Soil Ecology

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Soil microbes represent the unseen majority of life on Earth and are essential for the functioning of terrestrial ecosystems as they catalyze unique and indispensable transformations in the biogeochemical cycles of the biosphere. The significance of soil biodiversity for the functioning of agricultural ecosystems is still poorly understood and soil microbial communities can be considered as a black box.  

Unraveling what soil microbes are doing in this black box has been identified as one of the major research areas in science, comparable to the search for life on Mars. We investigate the significance of soil biodiversity for the functioning of agricultural ecosystems. Specific attention is given to arbuscular mycorrhizal fungi, soil microbes which form symbiotic associations with most crops and which can have a big impact on plant growth and ecosystem functioning.

We perform greenhouse and field experiments to investigate how soil organisms influence plant productivity, nutrient cycling and ecosystem sustainability.

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The role of arbuscular mycorrhizal fungi in nutrient cycling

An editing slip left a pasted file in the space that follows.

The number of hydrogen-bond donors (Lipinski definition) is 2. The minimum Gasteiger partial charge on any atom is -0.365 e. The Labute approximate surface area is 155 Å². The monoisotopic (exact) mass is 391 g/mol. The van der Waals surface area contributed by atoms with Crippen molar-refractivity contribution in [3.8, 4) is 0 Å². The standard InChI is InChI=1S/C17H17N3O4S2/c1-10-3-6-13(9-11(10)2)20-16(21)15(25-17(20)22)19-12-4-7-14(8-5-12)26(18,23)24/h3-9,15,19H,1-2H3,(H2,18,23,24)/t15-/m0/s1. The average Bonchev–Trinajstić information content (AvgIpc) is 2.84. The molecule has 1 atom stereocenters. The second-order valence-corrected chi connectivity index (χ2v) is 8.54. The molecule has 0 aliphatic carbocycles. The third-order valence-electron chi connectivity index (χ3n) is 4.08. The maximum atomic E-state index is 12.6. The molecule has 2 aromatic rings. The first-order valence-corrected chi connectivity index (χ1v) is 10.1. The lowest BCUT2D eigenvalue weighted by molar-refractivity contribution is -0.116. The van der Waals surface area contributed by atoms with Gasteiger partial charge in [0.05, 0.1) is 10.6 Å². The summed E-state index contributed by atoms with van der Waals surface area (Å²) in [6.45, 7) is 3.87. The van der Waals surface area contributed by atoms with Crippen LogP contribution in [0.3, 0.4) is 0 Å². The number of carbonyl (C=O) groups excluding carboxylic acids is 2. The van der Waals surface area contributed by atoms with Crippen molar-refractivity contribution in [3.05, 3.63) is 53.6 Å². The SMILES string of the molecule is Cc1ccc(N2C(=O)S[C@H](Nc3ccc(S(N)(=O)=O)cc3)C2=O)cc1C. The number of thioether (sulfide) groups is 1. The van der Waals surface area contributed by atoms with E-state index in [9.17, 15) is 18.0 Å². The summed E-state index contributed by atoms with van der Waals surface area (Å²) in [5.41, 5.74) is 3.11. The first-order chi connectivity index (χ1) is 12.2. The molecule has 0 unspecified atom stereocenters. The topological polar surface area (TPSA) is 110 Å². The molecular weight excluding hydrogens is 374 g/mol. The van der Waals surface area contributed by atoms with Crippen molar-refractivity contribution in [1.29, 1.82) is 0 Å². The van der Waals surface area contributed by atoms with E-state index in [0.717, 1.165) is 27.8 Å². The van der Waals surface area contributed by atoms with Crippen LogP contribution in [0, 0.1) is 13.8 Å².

Arbuscular mycorrhizal fungi (AMF) are known to forage efficiently for soil nutrients and forward them to associated plants. Supporting those fungi in agricultural ecosystems, could reduce environmental pollution and improve the sustainability of agricultural production.

Teaser-Bodenökosysteme

Restoring Soil Ecosystem Functioning and Sustainability

Several microorganisms can improve soil health and plant productivity. We investigate if the functioning and sustainability of agricultural soils can be increased or restored by introducing beneficial microorganisms (e.g. mycorrhiza) in the field.

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Mycorrhizal Fungi for Weed Control?

Arbuscular mycorrhizal fungi have the ability to inhibit the growth of some agricultural weeds. So far, little is known about the underlying mechanisms of this unilateral suppressive action.